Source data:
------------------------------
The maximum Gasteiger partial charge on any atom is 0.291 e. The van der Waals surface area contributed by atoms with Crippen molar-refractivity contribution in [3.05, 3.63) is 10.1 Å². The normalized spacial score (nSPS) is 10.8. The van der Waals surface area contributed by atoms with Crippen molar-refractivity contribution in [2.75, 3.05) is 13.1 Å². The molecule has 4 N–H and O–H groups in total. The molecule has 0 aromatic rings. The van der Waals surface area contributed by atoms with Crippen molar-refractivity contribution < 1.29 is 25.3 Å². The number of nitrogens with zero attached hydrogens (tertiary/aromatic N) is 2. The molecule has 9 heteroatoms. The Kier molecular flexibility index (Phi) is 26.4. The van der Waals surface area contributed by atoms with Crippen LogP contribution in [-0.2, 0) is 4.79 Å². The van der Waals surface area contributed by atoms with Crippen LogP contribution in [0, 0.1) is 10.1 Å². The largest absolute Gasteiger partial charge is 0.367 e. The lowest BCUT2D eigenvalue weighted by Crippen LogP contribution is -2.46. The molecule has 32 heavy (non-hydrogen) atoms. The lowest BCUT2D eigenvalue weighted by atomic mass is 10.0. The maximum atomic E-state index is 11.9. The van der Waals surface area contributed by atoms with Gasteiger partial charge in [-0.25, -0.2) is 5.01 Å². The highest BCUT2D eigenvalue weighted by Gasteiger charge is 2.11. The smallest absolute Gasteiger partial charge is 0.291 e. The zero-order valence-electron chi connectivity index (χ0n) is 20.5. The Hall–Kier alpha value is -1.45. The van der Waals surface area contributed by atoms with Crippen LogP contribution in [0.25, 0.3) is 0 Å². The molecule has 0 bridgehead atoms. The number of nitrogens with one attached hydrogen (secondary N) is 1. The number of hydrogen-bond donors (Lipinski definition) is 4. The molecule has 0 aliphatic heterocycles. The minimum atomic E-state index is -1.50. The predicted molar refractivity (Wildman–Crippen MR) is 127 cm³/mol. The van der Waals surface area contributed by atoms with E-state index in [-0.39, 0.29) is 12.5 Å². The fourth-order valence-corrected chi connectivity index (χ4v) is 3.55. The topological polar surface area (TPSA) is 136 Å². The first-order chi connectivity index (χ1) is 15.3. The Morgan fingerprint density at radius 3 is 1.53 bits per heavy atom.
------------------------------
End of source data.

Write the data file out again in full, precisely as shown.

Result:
The maximum Gasteiger partial charge on any atom is 0.291 e. The van der Waals surface area contributed by atoms with Crippen molar-refractivity contribution in [3.05, 3.63) is 10.1 Å². The normalized spacial score (nSPS) is 10.8. The van der Waals surface area contributed by atoms with Crippen molar-refractivity contribution in [2.75, 3.05) is 13.1 Å². The molecule has 4 N–H and O–H groups in total. The molecule has 0 aromatic rings. The van der Waals surface area contributed by atoms with Crippen molar-refractivity contribution < 1.29 is 25.3 Å². The number of nitrogens with zero attached hydrogens (tertiary/aromatic N) is 2. The molecule has 9 heteroatoms. The Kier molecular flexibility index (Phi) is 26.4. The van der Waals surface area contributed by atoms with Crippen LogP contribution in [-0.2, 0) is 4.79 Å². The van der Waals surface area contributed by atoms with Crippen LogP contribution in [0, 0.1) is 10.1 Å². The largest absolute Gasteiger partial charge is 0.367 e. The lowest BCUT2D eigenvalue weighted by Crippen LogP contribution is -2.46. The molecule has 32 heavy (non-hydrogen) atoms. The lowest BCUT2D eigenvalue weighted by atomic mass is 10.0. The maximum atomic E-state index is 11.9. The van der Waals surface area contributed by atoms with Gasteiger partial charge in [-0.25, -0.2) is 5.01 Å². The highest BCUT2D eigenvalue weighted by Gasteiger charge is 2.11. The smallest absolute Gasteiger partial charge is 0.291 e. The zero-order valence-electron chi connectivity index (χ0n) is 20.5. The Hall–Kier alpha value is -1.45. The van der Waals surface area contributed by atoms with Crippen LogP contribution in [0.25, 0.3) is 0 Å². The molecule has 0 bridgehead atoms. The number of nitrogens with one attached hydrogen (secondary N) is 1. The number of hydrogen-bond donors (Lipinski definition) is 4. The molecule has 0 aliphatic heterocycles. The minimum atomic E-state index is -1.50. The predicted molar refractivity (Wildman–Crippen MR) is 127 cm³/mol. The van der Waals surface area contributed by atoms with E-state index in [-0.39, 0.29) is 12.5 Å². The fourth-order valence-corrected chi connectivity index (χ4v) is 3.55. The topological polar surface area (TPSA) is 136 Å². The first-order chi connectivity index (χ1) is 15.3. The Morgan fingerprint density at radius 3 is 1.53 bits per heavy atom.